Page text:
Depression Causes Brain Changes
June 17, 2003 — Depressiondoes cause changes in the brain — physical changes that can be viewed with the newest brain imaging devices. It’s more evidence that a chemical imbalance has occurred, and that depression medication can help.
Using what’s known as PET imaging — positron emission tomography — researchers have seen brain changes in people who are taking depression medication.
Depression medication controls depression by increasing amounts of different brain chemicals like serotonin, norepinephrine, and dopamine.
PET imaging shows the effects of these depression medications on different areas of the brain, writes lead researcher J. Douglas Bremner, MD, a psychiatry professor with Emory University School of Medicine in Atlanta.
This imaging technique also allows researchers to see brain activity when things seem to be going wrong.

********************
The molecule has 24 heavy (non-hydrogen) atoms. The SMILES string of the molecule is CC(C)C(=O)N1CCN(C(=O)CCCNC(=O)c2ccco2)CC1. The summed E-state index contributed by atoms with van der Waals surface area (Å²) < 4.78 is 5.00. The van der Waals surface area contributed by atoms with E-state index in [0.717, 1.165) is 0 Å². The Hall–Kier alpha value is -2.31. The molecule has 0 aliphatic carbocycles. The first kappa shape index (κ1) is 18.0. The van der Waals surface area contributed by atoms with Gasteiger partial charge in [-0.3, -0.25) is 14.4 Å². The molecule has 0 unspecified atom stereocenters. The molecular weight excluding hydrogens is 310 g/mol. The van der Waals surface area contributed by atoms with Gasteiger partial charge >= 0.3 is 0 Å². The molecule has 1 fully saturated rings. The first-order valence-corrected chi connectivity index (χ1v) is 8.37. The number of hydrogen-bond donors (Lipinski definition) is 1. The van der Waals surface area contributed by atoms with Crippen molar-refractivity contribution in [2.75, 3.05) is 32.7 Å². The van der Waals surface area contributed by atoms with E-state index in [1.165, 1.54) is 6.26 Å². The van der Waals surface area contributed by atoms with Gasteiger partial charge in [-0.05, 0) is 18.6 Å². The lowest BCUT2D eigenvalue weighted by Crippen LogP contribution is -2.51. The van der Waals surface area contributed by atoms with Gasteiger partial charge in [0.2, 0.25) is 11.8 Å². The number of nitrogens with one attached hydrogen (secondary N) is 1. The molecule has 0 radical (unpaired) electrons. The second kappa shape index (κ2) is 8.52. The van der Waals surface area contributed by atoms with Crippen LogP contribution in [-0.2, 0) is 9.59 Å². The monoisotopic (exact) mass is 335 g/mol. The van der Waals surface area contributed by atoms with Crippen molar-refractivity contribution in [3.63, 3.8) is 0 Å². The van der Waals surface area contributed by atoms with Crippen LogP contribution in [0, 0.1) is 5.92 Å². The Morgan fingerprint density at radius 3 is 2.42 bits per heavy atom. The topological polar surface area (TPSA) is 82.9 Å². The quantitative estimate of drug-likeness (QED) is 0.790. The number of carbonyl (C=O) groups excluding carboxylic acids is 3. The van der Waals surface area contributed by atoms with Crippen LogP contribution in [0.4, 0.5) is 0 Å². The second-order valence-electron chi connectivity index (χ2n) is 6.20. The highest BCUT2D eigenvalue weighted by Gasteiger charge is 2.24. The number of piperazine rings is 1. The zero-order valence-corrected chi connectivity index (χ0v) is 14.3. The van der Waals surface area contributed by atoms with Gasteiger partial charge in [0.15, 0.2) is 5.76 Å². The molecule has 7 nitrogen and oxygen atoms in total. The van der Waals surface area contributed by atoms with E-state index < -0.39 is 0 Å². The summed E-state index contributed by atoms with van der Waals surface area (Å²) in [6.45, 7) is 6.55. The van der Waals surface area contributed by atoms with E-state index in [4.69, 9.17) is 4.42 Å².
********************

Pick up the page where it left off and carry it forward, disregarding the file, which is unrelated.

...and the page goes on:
To more fully understand this process, Bremner conducted a small study of 18 patients. For three days, half the patients took a drug (known as ATMP) that reduced levels of norepinephrine and dopamine in the brain — and simulated the return of depressive symptoms in 11 patients. The other patients got a placebo drug.
When researchers viewed the patients’ brains in a PET scan, they saw differences in brain activity between the two groups.
Patients who had a return of depression symptoms from the ATMP drug had less activity in a number of brain regions.
The study documents brain changes during depression. It also shows that a common abnormality in these areas of the brain may put people at risk for a recurrence of depression, Bremner writes.
In addition, differences in brain activity as seen by PET scans could predict who is likely to have a recurrence of depression after taking depression medication, according to the researchers.
SOURCE: The Journal of the American Medical Association, June 18, 2003.